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Viewing the eclipse with my telescope, I enjoyed the effect of the moon as a globular volume instead of the usual flat disc. The earth's shadow had a graded quality that brought out the moon as a ball rather than a shield.
 

kythe

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My son and I went to our local university for a free public event. Astronomy students and an amateur astronomy club had set out telescopes and were talking to people about the lunar eclipse. It was really fun spending a couple of hours there learning astronomy from some very educated people. I have always enjoyed events like this.

For some reason I had thought the eclipse would last 10 minutes, but that is a solar eclipse. In a lunar eclipse, the moon appears opposite the sun and passes through the Earth's shadow.

We had to wait a few minutes past the official sunset to actually see the moon rising due to a mountain over the horizon. It was already eclipsed as it came into view, but didn't appear red until it was much higher in the sky and the eclipse was near total. Some of the astronomers had their telescopes connected to computers to film the entire event. The moon looked much redder through the telecope lenses and on screen than with the naked eye.
 

Parson

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It was beautiful here in Iowa. Clear night, not much "city" light. The moon was definitely blood red for a while, but you would have to compare it to some blood smeared on a glass. I took a few pictures, but they aren't much compared to a lot you can see on line.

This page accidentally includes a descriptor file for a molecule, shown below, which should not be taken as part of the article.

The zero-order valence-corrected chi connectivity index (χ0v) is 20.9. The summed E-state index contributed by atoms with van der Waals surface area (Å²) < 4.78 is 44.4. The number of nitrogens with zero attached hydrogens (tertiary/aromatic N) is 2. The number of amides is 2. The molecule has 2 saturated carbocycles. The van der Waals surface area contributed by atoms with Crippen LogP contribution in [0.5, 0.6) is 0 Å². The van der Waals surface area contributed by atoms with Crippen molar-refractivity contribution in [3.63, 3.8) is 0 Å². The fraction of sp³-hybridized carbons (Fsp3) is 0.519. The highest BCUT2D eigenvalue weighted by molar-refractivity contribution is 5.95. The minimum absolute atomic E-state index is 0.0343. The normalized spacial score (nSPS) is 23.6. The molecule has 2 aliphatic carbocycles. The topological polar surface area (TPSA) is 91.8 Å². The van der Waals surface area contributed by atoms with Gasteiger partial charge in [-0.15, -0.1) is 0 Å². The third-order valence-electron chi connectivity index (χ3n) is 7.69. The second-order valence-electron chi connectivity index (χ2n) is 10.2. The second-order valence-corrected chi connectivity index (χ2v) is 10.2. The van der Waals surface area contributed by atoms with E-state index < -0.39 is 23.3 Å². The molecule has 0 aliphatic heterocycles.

Kylara

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My dad got his mega lense out last night and is currently getting the pictures onto his computer. Will report back later, hopefully with pictures! :D looked great from here so fingers crossed for some great pictures
 

farntfar

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Caught it just after the full eclipse, because I missed the alarm.
It was quite clear and you could really see the full ball effect, rather than just a disc and it was a light orange colour.

I took some photos with my fairly basic camera so they're rather grainy and nothing else in the photo to give it scale.
It was larger than normal but not massively so.



upload_2015-9-28_19-3-15.png